• Bente, Friedrich. Amerikanisches Luthertum: Summarischer Überblick über die ersten Anfänge und Niedergänge desselben. St. Louis, MO: Concordia, 1918.

    E-mail Citation »

    Critical appraisal of the Halle Pietists’ pioneering work. Considers Missouri-Synod Lutheranism in the United States the most authentic implementation of Martin Luther’s ideas in America.

  • Glatfelter, Charles H. Pastors and People: German Lutheran and Reformed Churches in the Pennsylvania Field, 1717–1793. Vol. 2. Breinigsville: Pennsylvania German Society, 1981.

    E-mail Citation »

    Explores the German Lutheran and Reformed experiences in the Mid-Atlantic region before 1800. For all its condensed and simultaneous coverage of two Protestant denominations a solidly contrived, readable, and very dependable overview.

  • Gräbner, Augustus L. Geschichte der Lutherischen Kirche in America. Vol. 1. St. Louis, MO: Concordia, 1892.

    E-mail Citation »

    Critical appraisal of the development of churched Lutheranism in 18th-century North America under Pietist aegis.

  • Jacobs, Henry E. A History of the Evangelical Lutheran Church in the United States. New York: Christian Literature, 1893.

    E-mail Citation »

    Comprehensive description of more than 250 years of Lutheranism in North America. Quotes numerous manuscripts and rare contemporary literature in an English translation.

  • Kooiman, Willem Jan. De Nederlandsche Luthersche Gemeenten in Noord-Amerika 1649–1772. Amsterdam: W. ten Have, 1946.

    E-mail Citation »

    Outlines the history of Dutch Lutheranism in colonial North America.

  • Schomerus, Rudolf. “Die verfassungsrechtliche Entwicklung der lutherischen Kirche in Nordamerika von 1638 bis 1792.” PhD diss., University of Göttingen, 1965.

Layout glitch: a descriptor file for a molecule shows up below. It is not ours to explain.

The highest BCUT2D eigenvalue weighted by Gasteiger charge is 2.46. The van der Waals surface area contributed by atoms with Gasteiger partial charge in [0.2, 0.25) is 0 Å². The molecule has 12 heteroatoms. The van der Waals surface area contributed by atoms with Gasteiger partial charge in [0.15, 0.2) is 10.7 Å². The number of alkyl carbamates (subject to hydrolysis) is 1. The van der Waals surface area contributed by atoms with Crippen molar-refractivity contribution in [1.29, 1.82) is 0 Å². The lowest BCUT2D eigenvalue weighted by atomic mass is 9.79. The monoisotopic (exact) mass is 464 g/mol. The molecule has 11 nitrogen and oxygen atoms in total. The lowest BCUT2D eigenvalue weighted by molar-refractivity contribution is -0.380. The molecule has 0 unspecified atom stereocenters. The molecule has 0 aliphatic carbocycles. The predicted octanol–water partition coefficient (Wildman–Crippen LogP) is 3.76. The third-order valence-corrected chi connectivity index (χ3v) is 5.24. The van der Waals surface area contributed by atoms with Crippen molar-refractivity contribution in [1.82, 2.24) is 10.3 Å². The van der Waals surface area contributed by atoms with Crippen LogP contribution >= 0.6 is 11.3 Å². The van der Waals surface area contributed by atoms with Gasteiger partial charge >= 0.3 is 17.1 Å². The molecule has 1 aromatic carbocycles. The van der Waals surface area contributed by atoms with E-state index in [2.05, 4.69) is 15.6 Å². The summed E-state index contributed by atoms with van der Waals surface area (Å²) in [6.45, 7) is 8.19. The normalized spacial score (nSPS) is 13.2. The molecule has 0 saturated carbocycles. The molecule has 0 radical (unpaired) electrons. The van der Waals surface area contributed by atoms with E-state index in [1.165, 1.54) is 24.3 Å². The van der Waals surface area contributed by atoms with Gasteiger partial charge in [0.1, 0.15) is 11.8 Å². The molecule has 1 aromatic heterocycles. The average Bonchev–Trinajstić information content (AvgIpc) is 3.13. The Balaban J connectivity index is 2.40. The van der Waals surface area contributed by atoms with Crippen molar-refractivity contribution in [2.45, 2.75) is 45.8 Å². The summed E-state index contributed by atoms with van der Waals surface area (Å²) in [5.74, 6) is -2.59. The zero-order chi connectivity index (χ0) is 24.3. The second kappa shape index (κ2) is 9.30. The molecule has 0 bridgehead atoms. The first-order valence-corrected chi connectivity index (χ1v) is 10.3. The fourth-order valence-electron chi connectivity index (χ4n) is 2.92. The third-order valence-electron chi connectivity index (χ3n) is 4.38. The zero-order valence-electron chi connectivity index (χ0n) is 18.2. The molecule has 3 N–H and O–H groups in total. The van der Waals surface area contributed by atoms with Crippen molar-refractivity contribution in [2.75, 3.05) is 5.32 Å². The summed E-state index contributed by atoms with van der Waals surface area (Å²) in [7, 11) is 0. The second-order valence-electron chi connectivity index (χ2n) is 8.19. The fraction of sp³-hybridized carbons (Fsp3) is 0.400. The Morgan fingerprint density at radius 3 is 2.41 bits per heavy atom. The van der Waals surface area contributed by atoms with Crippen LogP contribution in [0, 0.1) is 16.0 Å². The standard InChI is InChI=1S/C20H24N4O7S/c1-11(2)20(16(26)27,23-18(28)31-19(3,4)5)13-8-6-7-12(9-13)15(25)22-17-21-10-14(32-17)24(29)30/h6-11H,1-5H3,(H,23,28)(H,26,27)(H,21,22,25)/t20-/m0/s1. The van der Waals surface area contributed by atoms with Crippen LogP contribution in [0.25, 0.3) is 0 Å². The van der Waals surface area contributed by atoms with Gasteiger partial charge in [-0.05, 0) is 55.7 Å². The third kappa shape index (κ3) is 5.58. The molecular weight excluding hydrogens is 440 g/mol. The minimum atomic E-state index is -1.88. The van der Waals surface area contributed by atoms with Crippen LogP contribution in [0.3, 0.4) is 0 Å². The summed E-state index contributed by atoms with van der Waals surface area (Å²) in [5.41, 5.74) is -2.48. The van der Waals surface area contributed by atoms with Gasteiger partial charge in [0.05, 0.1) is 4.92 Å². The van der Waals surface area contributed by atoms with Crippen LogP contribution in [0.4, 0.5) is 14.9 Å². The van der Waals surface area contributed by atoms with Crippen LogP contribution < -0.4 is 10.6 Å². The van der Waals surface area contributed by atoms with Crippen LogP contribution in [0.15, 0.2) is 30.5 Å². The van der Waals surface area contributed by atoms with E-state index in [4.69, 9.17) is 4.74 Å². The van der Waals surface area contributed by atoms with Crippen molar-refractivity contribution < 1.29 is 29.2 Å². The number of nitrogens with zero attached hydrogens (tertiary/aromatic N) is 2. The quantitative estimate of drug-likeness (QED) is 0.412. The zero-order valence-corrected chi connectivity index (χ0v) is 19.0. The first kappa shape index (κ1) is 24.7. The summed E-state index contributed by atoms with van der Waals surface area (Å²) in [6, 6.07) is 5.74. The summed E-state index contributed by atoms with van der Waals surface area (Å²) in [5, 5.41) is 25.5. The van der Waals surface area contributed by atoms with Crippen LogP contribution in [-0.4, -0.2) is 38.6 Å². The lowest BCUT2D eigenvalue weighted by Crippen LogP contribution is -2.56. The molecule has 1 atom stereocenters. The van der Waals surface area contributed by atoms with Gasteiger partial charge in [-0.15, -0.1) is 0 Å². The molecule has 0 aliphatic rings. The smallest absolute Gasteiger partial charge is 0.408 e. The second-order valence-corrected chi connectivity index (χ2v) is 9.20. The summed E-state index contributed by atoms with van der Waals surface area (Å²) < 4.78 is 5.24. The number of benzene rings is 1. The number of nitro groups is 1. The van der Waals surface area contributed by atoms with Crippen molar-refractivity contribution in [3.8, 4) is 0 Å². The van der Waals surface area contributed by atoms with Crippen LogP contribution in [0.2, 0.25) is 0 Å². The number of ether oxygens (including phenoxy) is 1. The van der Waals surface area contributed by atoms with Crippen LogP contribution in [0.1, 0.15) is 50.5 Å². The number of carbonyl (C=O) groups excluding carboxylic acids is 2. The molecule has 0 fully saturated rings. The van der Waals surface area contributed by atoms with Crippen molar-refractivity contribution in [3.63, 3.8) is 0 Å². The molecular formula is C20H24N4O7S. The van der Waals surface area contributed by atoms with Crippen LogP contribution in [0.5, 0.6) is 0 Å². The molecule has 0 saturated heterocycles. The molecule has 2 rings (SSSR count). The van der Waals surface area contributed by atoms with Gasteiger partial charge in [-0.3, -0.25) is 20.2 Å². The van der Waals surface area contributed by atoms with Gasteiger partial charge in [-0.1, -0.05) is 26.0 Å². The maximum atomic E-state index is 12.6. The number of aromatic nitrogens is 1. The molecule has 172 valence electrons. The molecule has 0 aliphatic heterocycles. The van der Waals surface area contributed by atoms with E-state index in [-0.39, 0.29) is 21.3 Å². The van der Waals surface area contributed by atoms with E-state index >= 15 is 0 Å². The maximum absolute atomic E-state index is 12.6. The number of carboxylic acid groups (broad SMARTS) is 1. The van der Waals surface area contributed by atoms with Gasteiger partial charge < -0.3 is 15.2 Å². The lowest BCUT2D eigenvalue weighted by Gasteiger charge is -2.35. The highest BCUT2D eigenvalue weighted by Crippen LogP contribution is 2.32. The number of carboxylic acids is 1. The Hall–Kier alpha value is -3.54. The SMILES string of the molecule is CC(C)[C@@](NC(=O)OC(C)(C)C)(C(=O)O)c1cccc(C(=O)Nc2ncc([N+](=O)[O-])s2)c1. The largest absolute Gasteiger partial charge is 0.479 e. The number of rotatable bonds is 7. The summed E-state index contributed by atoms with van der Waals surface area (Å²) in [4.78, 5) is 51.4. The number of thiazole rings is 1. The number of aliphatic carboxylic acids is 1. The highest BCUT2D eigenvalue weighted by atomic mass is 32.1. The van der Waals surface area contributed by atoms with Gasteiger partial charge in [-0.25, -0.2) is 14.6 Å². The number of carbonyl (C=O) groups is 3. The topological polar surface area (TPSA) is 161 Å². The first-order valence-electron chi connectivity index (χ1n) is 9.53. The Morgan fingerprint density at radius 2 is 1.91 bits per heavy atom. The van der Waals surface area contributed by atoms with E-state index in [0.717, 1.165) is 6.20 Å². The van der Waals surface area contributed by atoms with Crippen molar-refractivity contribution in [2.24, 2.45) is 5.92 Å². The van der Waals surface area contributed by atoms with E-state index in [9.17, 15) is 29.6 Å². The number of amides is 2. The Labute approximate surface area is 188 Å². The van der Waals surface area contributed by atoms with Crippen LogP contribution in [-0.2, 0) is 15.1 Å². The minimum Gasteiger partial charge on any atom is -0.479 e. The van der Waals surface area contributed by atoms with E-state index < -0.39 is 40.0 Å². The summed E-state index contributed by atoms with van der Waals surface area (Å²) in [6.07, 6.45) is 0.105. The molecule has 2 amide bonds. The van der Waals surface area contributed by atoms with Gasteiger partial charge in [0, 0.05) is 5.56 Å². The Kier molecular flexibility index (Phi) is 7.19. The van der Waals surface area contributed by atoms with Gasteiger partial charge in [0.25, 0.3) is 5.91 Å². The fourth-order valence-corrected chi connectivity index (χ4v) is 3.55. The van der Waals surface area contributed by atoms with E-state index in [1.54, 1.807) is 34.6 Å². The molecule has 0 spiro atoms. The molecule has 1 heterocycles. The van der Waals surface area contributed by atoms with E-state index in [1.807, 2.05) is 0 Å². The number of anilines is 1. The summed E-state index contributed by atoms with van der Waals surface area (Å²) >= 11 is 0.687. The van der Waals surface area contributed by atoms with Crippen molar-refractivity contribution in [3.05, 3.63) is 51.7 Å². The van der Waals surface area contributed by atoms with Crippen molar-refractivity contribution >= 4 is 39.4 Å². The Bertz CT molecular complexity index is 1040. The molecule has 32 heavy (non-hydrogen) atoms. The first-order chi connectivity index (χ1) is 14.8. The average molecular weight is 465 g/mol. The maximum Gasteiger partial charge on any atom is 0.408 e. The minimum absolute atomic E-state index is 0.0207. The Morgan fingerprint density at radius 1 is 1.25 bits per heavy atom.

E-mail Citation »

    Analyzes the evolution of German and Swedish Lutheran church bodies in North America prior to 1800 under legal aspects. Treats the problems of authority, legitimacy, and tradition involved in uniting Lutherans of diverse cultural and doctrinal backgrounds.

  • Wentz, Abdel R. A Basic History of Lutheranism in America. Philadelphia: Muhlenberg, 1955.

    E-mail Citation »

    Revised and enlarged version of the original 1923 work. Sketchy treatment of colonial Lutheranism. Depicts the Halle organizers of the German Lutheran Church in North America as proponents of a moderate Pietist-confessionalist synthesis.

  • Wolf, Edmund J. The Lutherans in America: A Story of Struggle, Progress, Influence and Marvelous Growth. New York: J. A. Hill, 1889.

    E-mail Citation »

    Narrative of 250 years of Lutheranism in North America, planted firmly in the Halle Pietist tradition. Written for inspiration and edification rather than knowledge and analysis.